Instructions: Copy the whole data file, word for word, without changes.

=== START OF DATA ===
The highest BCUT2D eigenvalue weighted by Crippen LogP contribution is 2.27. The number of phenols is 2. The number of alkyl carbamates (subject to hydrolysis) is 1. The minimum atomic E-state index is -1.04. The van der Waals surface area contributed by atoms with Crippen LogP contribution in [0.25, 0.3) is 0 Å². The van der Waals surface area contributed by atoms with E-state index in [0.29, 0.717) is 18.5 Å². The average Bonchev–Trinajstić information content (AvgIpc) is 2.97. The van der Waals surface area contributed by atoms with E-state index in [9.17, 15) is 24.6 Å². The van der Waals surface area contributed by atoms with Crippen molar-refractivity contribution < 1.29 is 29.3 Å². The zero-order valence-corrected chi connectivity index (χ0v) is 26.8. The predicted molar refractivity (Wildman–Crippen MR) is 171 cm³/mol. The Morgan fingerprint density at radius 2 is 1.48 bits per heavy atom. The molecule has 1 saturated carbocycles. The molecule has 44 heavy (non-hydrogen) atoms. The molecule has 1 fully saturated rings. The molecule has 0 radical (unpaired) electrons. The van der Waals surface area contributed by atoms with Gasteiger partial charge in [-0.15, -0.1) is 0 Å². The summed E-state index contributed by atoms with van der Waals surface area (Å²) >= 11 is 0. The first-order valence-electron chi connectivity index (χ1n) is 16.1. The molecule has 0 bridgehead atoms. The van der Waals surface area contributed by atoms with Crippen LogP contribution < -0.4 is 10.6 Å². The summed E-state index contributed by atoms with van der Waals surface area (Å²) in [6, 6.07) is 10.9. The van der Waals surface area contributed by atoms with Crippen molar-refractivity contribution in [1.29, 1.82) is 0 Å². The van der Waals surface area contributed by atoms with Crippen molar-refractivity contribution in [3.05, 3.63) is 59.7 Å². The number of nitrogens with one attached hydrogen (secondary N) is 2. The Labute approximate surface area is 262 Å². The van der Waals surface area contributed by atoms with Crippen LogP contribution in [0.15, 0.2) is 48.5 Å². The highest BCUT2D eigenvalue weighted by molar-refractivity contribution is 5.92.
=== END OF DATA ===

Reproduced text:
The highest BCUT2D eigenvalue weighted by Crippen LogP contribution is 2.27. The number of phenols is 2. The number of alkyl carbamates (subject to hydrolysis) is 1. The minimum atomic E-state index is -1.04. The van der Waals surface area contributed by atoms with Crippen LogP contribution in [0.25, 0.3) is 0 Å². The van der Waals surface area contributed by atoms with E-state index in [0.29, 0.717) is 18.5 Å². The average Bonchev–Trinajstić information content (AvgIpc) is 2.97. The van der Waals surface area contributed by atoms with E-state index in [9.17, 15) is 24.6 Å². The van der Waals surface area contributed by atoms with Crippen molar-refractivity contribution < 1.29 is 29.3 Å². The zero-order valence-corrected chi connectivity index (χ0v) is 26.8. The predicted molar refractivity (Wildman–Crippen MR) is 171 cm³/mol. The Morgan fingerprint density at radius 2 is 1.48 bits per heavy atom. The molecule has 1 saturated carbocycles. The molecule has 44 heavy (non-hydrogen) atoms. The molecule has 1 fully saturated rings. The molecule has 0 radical (unpaired) electrons. The van der Waals surface area contributed by atoms with Gasteiger partial charge in [-0.15, -0.1) is 0 Å². The summed E-state index contributed by atoms with van der Waals surface area (Å²) >= 11 is 0. The first-order valence-electron chi connectivity index (χ1n) is 16.1. The molecule has 0 bridgehead atoms. The van der Waals surface area contributed by atoms with Crippen LogP contribution < -0.4 is 10.6 Å². The summed E-state index contributed by atoms with van der Waals surface area (Å²) in [6, 6.07) is 10.9. The van der Waals surface area contributed by atoms with Crippen molar-refractivity contribution in [1.29, 1.82) is 0 Å². The van der Waals surface area contributed by atoms with Crippen molar-refractivity contribution in [3.05, 3.63) is 59.7 Å². The number of nitrogens with one attached hydrogen (secondary N) is 2. The Labute approximate surface area is 262 Å². The van der Waals surface area contributed by atoms with Crippen LogP contribution in [0.15, 0.2) is 48.5 Å². The highest BCUT2D eigenvalue weighted by molar-refractivity contribution is 5.92.